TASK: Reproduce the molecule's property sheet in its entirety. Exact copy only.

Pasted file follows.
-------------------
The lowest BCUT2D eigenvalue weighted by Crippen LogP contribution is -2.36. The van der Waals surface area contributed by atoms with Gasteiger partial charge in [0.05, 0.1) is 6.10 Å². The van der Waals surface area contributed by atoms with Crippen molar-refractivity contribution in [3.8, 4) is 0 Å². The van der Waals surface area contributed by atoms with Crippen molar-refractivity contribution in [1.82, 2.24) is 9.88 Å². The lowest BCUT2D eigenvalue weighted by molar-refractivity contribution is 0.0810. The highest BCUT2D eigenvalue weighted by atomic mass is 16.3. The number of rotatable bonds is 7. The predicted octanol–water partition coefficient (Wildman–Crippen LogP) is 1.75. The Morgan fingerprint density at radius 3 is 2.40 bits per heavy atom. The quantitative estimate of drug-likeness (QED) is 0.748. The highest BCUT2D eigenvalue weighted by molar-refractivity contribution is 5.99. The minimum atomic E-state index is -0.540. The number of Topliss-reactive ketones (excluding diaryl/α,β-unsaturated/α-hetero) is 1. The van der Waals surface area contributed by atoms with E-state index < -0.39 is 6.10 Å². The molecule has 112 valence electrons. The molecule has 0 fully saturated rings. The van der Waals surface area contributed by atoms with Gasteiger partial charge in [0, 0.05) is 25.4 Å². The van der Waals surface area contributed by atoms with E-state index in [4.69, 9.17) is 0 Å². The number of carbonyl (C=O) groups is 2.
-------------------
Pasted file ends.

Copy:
The lowest BCUT2D eigenvalue weighted by Crippen LogP contribution is -2.36. The van der Waals surface area contributed by atoms with Gasteiger partial charge in [0.05, 0.1) is 6.10 Å². The van der Waals surface area contributed by atoms with Crippen molar-refractivity contribution in [3.8, 4) is 0 Å². The van der Waals surface area contributed by atoms with Crippen molar-refractivity contribution in [1.82, 2.24) is 9.88 Å². The lowest BCUT2D eigenvalue weighted by molar-refractivity contribution is 0.0810. The highest BCUT2D eigenvalue weighted by atomic mass is 16.3. The number of rotatable bonds is 7. The predicted octanol–water partition coefficient (Wildman–Crippen LogP) is 1.75. The Morgan fingerprint density at radius 3 is 2.40 bits per heavy atom. The quantitative estimate of drug-likeness (QED) is 0.748. The highest BCUT2D eigenvalue weighted by molar-refractivity contribution is 5.99. The minimum atomic E-state index is -0.540. The number of Topliss-reactive ketones (excluding diaryl/α,β-unsaturated/α-hetero) is 1. The van der Waals surface area contributed by atoms with E-state index < -0.39 is 6.10 Å². The molecule has 112 valence electrons. The molecule has 0 fully saturated rings. The van der Waals surface area contributed by atoms with Gasteiger partial charge in [0, 0.05) is 25.4 Å². The van der Waals surface area contributed by atoms with E-state index in [4.69, 9.17) is 0 Å². The number of carbonyl (C=O) groups is 2.